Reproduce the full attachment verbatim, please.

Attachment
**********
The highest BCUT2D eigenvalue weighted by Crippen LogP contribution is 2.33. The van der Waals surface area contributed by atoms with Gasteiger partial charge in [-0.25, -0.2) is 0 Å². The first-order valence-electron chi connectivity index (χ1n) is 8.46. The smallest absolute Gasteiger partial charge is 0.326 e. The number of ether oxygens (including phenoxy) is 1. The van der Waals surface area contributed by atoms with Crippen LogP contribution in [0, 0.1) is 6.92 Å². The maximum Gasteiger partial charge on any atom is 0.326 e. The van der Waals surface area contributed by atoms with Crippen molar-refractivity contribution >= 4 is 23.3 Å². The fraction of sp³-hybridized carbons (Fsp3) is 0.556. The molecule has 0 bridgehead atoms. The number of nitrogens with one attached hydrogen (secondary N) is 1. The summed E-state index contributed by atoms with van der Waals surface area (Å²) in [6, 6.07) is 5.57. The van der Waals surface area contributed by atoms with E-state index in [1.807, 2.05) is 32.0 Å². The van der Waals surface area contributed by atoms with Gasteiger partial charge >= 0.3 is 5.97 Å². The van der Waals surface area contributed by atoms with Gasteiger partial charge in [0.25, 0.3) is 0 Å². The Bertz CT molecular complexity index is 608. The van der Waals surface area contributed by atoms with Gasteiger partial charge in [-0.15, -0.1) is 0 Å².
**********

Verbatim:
The highest BCUT2D eigenvalue weighted by Crippen LogP contribution is 2.33. The van der Waals surface area contributed by atoms with Gasteiger partial charge in [-0.25, -0.2) is 0 Å². The first-order valence-electron chi connectivity index (χ1n) is 8.46. The smallest absolute Gasteiger partial charge is 0.326 e. The number of ether oxygens (including phenoxy) is 1. The van der Waals surface area contributed by atoms with Crippen LogP contribution in [0, 0.1) is 6.92 Å². The maximum Gasteiger partial charge on any atom is 0.326 e. The van der Waals surface area contributed by atoms with Crippen molar-refractivity contribution >= 4 is 23.3 Å². The fraction of sp³-hybridized carbons (Fsp3) is 0.556. The molecule has 0 bridgehead atoms. The number of nitrogens with one attached hydrogen (secondary N) is 1. The summed E-state index contributed by atoms with van der Waals surface area (Å²) in [6, 6.07) is 5.57. The van der Waals surface area contributed by atoms with E-state index in [1.807, 2.05) is 32.0 Å². The van der Waals surface area contributed by atoms with Gasteiger partial charge >= 0.3 is 5.97 Å². The van der Waals surface area contributed by atoms with Gasteiger partial charge in [0.25, 0.3) is 0 Å². The Bertz CT molecular complexity index is 608. The van der Waals surface area contributed by atoms with Gasteiger partial charge in [-0.15, -0.1) is 0 Å².